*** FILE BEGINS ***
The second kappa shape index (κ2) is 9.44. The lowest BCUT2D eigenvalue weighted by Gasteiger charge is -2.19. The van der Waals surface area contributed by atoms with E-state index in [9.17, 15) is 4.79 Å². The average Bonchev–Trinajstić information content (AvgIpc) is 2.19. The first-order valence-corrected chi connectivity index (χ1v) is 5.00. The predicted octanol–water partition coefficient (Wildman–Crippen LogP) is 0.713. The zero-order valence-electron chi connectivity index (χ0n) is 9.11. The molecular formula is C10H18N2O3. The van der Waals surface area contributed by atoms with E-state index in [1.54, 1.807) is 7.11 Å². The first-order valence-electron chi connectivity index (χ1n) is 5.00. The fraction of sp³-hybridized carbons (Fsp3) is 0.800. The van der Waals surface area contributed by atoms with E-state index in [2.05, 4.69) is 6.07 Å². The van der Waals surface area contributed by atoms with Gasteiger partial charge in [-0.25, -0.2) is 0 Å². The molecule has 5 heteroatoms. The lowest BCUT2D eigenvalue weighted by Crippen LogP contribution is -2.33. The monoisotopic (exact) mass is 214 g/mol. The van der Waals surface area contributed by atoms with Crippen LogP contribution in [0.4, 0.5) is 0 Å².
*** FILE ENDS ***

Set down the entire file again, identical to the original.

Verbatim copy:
The second kappa shape index (κ2) is 9.44. The lowest BCUT2D eigenvalue weighted by Gasteiger charge is -2.19. The van der Waals surface area contributed by atoms with E-state index in [9.17, 15) is 4.79 Å². The average Bonchev–Trinajstić information content (AvgIpc) is 2.19. The first-order valence-corrected chi connectivity index (χ1v) is 5.00. The predicted octanol–water partition coefficient (Wildman–Crippen LogP) is 0.713. The zero-order valence-electron chi connectivity index (χ0n) is 9.11. The molecular formula is C10H18N2O3. The van der Waals surface area contributed by atoms with E-state index in [1.54, 1.807) is 7.11 Å². The first-order valence-electron chi connectivity index (χ1n) is 5.00. The fraction of sp³-hybridized carbons (Fsp3) is 0.800. The van der Waals surface area contributed by atoms with E-state index in [2.05, 4.69) is 6.07 Å². The van der Waals surface area contributed by atoms with Gasteiger partial charge in [-0.25, -0.2) is 0 Å². The molecule has 5 heteroatoms. The lowest BCUT2D eigenvalue weighted by Crippen LogP contribution is -2.33. The monoisotopic (exact) mass is 214 g/mol. The van der Waals surface area contributed by atoms with Crippen LogP contribution in [0.4, 0.5) is 0 Å².